Wednesday, October 15, 2008

Breastfeeding The Daughter means I'm mostly reading books that are not too heavy (as in weight, rather than subject matter), and that require little effort in keeping track of plots despite only bite-size reading portions. I mentioned RUNNING FOR THE HILLS by Horatio Clare a few posts ago, and this is beautifully written - who knew a childhood hill-farming in Wales could have so many similarities to a childhood on a rural mission station in KwaZulu?! Lots of echoes there. I also thoroughly enjoyed THE BRIGHT SIDE OF DISASTER by Katherine Center. Although the UK cover makes this look remarkably chick-litty, it happens to be a rather hilarious account of first-time (and single) parenting. I don't usually go for this sort of thing, but it was perfect as first-time-mum-reading. If you've ever wondered what actually having a baby and living with it full-time is like (only funnier), then this is the book for you.

I also tackled CINNAMON CITY: Falling for the Magical City of Marrakech by Miranda Innes. I mean this in a positive sense, but CINNAMON CITY is perfect plane/train/holiday reading. By this I mean books that carry you along most enjoyably without requiring too much effort on the part of the reader. If you enjoy books about people setting up house amongst lemon groves in Spain or olive groves in Italy, then you'll probably love this. Other types of books which complement it are Taschen's style and photography books like AFRICAN STYLE or AFRICAN INTERIORS: beautiful coffee table books, but not related in any way to average lifestyles in Africa. The comparison is drawn simply to say that Innes's book is an enjoyable and interesting account of renovating a house in a foreign country, with all the angst and excitement that entails, but it is not a book about Marrakech or its people in any real sense. The cover description only serves to highlight this:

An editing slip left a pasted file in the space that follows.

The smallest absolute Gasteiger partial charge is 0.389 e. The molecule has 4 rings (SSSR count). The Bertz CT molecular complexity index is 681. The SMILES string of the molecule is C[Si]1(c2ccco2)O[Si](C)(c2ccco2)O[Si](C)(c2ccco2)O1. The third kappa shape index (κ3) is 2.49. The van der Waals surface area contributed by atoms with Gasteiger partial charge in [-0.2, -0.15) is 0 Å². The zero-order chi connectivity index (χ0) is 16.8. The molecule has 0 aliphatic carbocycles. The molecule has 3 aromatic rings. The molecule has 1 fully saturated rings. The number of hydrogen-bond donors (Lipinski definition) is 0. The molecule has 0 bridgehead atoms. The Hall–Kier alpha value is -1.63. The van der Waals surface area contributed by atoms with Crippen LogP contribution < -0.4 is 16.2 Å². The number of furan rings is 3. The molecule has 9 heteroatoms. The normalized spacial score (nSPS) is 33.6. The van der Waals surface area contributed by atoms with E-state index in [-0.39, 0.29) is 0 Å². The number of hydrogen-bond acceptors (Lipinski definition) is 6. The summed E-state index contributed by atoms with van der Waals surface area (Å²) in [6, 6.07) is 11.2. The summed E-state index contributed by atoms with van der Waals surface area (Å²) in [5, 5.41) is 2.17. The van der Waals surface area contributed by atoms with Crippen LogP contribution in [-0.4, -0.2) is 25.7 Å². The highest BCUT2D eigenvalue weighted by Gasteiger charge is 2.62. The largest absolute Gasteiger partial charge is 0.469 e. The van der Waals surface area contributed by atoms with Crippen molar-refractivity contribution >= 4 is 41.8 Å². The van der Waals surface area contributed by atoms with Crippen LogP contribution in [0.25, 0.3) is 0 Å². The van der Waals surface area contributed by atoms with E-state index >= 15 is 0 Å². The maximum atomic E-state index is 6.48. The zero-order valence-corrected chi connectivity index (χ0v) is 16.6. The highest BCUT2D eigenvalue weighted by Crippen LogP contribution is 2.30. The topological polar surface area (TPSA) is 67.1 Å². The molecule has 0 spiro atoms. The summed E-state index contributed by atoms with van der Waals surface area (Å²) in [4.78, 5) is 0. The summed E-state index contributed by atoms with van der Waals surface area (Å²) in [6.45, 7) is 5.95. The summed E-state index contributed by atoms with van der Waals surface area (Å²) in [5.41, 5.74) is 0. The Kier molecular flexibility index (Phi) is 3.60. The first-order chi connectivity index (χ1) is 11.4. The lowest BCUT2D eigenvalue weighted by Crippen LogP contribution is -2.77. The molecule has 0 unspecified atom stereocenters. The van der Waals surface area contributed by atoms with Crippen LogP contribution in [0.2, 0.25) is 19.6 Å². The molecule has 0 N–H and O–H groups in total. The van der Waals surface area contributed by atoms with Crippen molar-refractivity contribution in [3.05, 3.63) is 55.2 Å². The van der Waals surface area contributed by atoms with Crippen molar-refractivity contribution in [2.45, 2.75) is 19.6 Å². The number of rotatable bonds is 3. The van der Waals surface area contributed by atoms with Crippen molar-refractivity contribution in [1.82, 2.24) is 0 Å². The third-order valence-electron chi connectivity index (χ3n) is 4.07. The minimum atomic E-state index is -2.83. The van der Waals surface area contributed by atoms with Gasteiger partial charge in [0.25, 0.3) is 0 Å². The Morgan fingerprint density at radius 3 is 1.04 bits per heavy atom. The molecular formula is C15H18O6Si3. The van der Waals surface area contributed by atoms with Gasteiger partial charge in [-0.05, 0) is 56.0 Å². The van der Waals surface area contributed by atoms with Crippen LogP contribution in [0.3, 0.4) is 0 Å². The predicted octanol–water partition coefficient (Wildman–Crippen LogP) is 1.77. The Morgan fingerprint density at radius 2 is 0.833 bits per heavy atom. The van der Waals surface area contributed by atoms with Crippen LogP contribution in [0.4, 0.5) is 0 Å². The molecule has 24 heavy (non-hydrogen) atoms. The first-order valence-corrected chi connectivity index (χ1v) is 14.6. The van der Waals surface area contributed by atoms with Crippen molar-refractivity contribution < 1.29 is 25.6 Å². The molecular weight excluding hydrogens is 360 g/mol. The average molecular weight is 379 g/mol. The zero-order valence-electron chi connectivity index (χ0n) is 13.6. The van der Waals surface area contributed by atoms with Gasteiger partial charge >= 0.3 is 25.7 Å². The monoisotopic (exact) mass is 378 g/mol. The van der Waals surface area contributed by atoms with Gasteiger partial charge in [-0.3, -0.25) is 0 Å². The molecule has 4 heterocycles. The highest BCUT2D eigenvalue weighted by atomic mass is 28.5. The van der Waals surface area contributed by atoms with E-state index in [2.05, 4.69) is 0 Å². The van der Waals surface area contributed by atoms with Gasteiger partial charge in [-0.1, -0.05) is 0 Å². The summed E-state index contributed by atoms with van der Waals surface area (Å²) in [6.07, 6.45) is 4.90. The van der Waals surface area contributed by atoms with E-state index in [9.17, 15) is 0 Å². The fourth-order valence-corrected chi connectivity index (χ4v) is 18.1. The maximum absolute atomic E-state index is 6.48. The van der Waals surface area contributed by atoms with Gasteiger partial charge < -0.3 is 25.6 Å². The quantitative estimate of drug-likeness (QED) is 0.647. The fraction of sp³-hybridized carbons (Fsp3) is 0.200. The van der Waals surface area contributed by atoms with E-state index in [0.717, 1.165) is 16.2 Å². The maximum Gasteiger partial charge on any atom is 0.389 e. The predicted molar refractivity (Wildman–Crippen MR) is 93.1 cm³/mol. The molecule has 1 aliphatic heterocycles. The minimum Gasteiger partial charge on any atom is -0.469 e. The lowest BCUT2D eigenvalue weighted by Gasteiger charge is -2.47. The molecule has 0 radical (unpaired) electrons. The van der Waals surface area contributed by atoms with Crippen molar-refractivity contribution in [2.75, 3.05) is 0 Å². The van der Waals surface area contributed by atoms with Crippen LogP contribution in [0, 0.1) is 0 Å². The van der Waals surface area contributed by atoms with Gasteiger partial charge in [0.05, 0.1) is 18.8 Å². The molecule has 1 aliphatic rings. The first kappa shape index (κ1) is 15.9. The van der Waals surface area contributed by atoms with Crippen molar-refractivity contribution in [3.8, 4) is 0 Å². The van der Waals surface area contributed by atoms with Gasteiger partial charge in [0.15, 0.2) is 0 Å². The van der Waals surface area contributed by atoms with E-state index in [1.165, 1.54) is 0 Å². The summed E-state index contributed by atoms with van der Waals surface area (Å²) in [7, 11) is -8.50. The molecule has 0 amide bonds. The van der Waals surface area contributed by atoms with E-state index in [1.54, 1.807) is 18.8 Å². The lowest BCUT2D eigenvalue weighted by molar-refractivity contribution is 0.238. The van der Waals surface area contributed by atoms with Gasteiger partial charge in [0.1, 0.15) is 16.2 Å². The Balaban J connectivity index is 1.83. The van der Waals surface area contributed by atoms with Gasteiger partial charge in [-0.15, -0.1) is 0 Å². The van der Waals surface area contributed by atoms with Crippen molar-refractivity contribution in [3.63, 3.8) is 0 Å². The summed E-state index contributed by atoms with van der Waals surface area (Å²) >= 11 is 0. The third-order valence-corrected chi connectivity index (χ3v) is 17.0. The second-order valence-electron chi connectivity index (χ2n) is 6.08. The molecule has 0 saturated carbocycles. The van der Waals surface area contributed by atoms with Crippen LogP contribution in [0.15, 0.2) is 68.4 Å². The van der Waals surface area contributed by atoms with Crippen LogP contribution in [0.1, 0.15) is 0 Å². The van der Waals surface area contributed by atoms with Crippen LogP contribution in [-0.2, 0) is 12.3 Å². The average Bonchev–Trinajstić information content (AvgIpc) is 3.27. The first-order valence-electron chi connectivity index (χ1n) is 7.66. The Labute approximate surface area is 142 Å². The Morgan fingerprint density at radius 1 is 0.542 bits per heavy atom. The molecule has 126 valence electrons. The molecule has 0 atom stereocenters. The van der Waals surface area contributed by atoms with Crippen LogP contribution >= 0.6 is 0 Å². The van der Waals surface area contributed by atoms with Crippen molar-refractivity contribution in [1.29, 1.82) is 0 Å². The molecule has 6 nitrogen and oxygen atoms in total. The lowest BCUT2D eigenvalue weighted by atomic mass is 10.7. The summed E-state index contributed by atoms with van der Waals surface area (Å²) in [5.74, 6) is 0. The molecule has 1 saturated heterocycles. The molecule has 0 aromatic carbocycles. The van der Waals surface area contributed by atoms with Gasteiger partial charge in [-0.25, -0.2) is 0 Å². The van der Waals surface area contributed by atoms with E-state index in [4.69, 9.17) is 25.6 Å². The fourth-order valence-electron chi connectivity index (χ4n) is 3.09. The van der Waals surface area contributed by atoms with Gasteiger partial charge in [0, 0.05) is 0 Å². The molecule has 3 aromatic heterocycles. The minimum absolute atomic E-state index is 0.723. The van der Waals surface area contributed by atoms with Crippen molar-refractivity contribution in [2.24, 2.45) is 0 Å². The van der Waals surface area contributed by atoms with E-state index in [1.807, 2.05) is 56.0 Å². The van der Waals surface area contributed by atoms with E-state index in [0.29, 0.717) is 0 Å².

"Want to escape to a place where the sun always shines? Where passionate music, magic potions and the drama of Africa are cooled by the genius of Arabic culture?"
Oh retch. Where do they find these blurb writers?!



Blogger Danielle said...

Glad to hear you are still reading along with taking care of a new baby! :) And the books all sound good, but the Innes sounds most appealing. (Maybe because I could totally use a vacation at the moment!).

1:43 am  
Anonymous David said...

They find us online. Depending on the length of the blurb, the writer in question probably earned between $1 and $3 for that little gem.

1:29 pm  
Blogger equiano said...

Hi Dani - the Innes would definitely make you feel in holiday mood, in that case.

David - what I enjoyed (if one could call it that?!) about the blurb was the suggestion that Africans are dramatic and Arabs are geniuses!

7:39 pm  

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